By their own estimation, the members of the Black Lips caused $1 million in property damage during their formative years in the northern Atlanta suburb of Dunwoody. And when they weren't defacing the walls of their high school, guitarist Cole Alexander and drummer Joe Bradley would spend evenings drinking 40-ounce bottles of malt liquor at the 513, an all-ages club situated on a spooky industrial strip not far from the railroad tracks near downtown Atlanta.
"A newborn baby could drink there," Mr. Bradley said. "There was a one-eyed homeless guy pushing a shopping cart stuffed with an AC unit. So we'd give him some money and ask him to get beer for us." Once properly inebriated, the budding musicians would go nuts bouncing off the walls to live hardcore punk bands, or watch the neighborhood skinheads go toe-to-toe with the runaway street kids who begged for change in a nearby plaza.
Good times. And, as destiny has revealed, fine training for a booming career in garage-rock mayhem. Though they've bounced from obscure indie label to slightly less obscure indie label in their seven years as a band, the Black Lips are sitting pretty these days. The group's fifth album, "Good Bad Not Evil," was just released on Vice Records, an imprint of the stylishly irreverent Vice magazine empire, whose roster includes the French electro-pop act Justice, songwriting actress Charlotte Gainsbourg, and Japanese noise band The Boredoms. The notion of a scruffy, anarchic bar band from the deep South rubbing elbows with such hipster-approved company may seem a touch odd, but the Black Lips are far weirder than they look.
Though Mr. Bradley commands a manic, driving beat, the band's songs skip from groove to groove like a bumpy phonograph stylus. Beneath the blare and buzz, they'll evoke lovelorn doo-wop homilies with sincerity, swallow them whole in a roar of amplifier distortion, and then pause for a twangy homage to truckdriver balladeer Red Sovine, as they do on "How Do You Tell a Child That Someone Has Died?" Taking it a step further, "Najavo" recounts the tale of a man who "fell in love with a little Indian girl," and finds Mr. Alexander stringing together an unlikely, tongue-twisting rhyme from the polysyllabic names of about a dozen tribes. It's sheer novelty. Any perceived political incorrectness is redeemed by the singer's whack-job earnestness.
"We were never really good enough to actually play garage," Mr. Alexander said, explaining how the band's lack of the formal mastery necessary to be fully "retro" led it to begin absorbing influences from psychedelic rock as well as marginal sources like Peruvian rock bands collected on bootlegged 10-inch vinyl. "So we just tried to be eclectic."
The mustachioed singer, who sometimes performs in red shorts that are perilously loose-fitting and has been known to French kiss his bandmates when the mood strikes him, was sharing a corner of the rooftop at the Vice complex in Williamsburg, Brooklyn. Someone was fetching a carton of coffee, despite the early afternoon sun, and the overpowering scent of fresh croissants spilled from a bakery next door.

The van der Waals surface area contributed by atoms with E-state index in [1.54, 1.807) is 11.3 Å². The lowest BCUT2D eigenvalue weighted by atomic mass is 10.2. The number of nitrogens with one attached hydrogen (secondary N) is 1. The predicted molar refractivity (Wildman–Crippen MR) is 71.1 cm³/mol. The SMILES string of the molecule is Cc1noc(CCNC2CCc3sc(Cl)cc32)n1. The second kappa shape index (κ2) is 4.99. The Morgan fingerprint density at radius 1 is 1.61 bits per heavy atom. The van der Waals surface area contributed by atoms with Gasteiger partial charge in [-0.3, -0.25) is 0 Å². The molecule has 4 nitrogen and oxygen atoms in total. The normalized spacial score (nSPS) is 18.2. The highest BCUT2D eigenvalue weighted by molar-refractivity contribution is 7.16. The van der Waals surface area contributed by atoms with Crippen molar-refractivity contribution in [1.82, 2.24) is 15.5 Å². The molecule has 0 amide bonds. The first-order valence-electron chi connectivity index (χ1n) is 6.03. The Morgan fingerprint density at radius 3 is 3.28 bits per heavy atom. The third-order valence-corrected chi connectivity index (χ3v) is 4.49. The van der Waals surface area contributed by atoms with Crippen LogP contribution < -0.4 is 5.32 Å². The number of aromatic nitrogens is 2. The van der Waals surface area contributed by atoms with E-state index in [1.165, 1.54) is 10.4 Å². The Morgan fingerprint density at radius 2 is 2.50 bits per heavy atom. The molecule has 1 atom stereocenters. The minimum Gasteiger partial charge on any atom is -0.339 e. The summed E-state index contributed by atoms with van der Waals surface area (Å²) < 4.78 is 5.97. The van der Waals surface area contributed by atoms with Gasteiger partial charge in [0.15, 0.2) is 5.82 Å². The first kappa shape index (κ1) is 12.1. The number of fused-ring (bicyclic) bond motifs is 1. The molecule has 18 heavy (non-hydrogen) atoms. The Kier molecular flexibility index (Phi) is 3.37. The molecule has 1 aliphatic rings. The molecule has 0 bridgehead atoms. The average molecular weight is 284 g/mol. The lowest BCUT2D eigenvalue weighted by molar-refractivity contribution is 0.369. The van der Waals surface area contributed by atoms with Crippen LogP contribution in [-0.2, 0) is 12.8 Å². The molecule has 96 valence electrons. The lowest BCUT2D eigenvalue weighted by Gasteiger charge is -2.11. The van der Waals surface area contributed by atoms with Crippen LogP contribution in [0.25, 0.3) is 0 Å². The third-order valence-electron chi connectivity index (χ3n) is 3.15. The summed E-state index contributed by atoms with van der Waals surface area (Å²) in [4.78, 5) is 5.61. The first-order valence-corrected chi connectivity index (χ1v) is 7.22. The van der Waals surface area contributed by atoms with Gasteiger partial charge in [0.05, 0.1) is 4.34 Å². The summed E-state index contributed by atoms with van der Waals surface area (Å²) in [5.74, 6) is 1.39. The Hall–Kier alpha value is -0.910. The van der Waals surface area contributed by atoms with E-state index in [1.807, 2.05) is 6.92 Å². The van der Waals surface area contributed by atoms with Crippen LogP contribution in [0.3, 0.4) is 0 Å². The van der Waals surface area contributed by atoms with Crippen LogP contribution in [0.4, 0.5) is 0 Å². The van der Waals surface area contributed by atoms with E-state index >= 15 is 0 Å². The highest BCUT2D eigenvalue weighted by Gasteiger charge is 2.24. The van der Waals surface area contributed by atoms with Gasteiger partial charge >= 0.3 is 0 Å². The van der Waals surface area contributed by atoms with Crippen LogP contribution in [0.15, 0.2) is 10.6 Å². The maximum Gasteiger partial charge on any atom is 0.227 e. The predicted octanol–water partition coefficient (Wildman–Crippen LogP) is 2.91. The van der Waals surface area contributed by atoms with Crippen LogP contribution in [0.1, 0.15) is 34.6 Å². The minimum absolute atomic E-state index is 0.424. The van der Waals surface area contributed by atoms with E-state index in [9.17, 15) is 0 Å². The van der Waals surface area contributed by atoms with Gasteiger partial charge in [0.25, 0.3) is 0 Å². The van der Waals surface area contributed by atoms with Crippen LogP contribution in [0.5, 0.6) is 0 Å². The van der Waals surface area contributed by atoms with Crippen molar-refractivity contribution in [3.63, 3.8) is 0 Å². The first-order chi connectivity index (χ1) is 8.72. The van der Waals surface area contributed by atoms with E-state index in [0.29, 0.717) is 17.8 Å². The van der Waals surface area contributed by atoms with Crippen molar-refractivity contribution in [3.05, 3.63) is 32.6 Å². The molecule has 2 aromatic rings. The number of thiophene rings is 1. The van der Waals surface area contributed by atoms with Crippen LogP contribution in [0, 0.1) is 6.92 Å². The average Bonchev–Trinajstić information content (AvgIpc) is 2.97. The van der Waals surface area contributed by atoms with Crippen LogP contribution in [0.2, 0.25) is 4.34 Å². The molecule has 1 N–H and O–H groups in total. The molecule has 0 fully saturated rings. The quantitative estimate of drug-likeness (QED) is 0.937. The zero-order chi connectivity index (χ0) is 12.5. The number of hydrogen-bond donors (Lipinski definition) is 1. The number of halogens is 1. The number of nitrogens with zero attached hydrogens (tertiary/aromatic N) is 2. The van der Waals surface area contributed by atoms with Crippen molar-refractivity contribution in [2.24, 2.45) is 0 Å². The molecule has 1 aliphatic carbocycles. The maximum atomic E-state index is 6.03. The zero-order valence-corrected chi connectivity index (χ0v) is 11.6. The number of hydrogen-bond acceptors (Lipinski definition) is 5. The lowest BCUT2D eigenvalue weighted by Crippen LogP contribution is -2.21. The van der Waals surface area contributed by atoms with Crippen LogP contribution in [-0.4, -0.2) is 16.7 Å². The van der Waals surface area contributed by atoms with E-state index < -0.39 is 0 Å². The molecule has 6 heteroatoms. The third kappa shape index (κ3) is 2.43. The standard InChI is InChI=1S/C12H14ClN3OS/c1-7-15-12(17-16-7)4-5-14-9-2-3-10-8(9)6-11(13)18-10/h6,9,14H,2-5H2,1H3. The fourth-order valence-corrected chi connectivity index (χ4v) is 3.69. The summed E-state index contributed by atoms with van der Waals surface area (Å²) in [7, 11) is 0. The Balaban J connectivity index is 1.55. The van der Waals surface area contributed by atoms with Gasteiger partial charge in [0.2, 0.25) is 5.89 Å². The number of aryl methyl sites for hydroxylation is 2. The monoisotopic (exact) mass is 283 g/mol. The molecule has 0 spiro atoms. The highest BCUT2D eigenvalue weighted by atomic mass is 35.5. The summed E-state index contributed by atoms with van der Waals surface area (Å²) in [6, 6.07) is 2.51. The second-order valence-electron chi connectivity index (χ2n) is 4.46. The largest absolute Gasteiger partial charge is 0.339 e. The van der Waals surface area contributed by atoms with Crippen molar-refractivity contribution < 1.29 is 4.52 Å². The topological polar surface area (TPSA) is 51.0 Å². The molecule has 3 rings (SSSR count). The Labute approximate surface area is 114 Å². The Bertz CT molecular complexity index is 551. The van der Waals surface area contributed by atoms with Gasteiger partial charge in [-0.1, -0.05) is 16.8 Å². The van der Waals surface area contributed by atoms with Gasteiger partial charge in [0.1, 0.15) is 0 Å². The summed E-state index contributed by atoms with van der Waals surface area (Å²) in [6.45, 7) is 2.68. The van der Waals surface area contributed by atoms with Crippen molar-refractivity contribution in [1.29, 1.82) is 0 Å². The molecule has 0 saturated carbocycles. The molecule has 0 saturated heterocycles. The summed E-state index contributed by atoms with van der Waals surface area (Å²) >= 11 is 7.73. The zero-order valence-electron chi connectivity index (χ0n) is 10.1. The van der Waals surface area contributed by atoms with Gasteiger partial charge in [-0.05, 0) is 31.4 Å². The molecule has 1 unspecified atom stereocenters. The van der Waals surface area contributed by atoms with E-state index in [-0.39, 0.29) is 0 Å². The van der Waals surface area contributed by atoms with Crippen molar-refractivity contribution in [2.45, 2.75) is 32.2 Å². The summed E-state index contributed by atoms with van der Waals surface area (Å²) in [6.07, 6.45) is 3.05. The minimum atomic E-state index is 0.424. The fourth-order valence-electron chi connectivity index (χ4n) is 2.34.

The Black Lips, who will return to New York for concerts tonight (at the Bowery Ballroom) and Wednesday (at the Music Hall of Williamsburg), rarely sit still long enough to savor such aromas. Their 1991 Chevrolet conversion van was recently retired — at 187,000 miles — though much of the band's touring is far from any interstate highway. In the past year, the Lips have gigged in so many time zones they deserve their own American Express commercial — like globe-trotting snowboard champ Shaun White. They headlined a Vice party in Norway, north of the Arctic Circle, and worked the beach circuit on southeastern Sardinia, where the road food included a cheese made from maggot vomit.
"I think you're supposed to wait until they die," Ian St. Pe, one of the band's guitarists, said. "But we were eating it with them still in there."
Such fearlessness doesn't only play to trashing punk clubs or gobbling a "Fear Factor" menu. The players also did some rock ‘n' roll diplomacy earlier this year when they went on a 10-day tour of the Middle East. Tour stops included Tel Aviv and the West Bank. "There's a demand," Mr. Bradley said. "Not many Western bands go there."
"They're scared," Mr. Alexander added, "we're not scared. We took our acoustic guitars into Bethlehem and set up on the street. We played for some Palestinian kids. It was cool."
Seasoned road warriors who are cheerfully unfazed by much at all, the performers sipped their coffee and smoked their cigarettes. And then someone admitted it. There was this one gig they could not escape fast enough. "Our first show in Boston on our first tour was some kind of vegan hardcore house party," Mr. Bradley said. "And we didn't really fit in that well at all."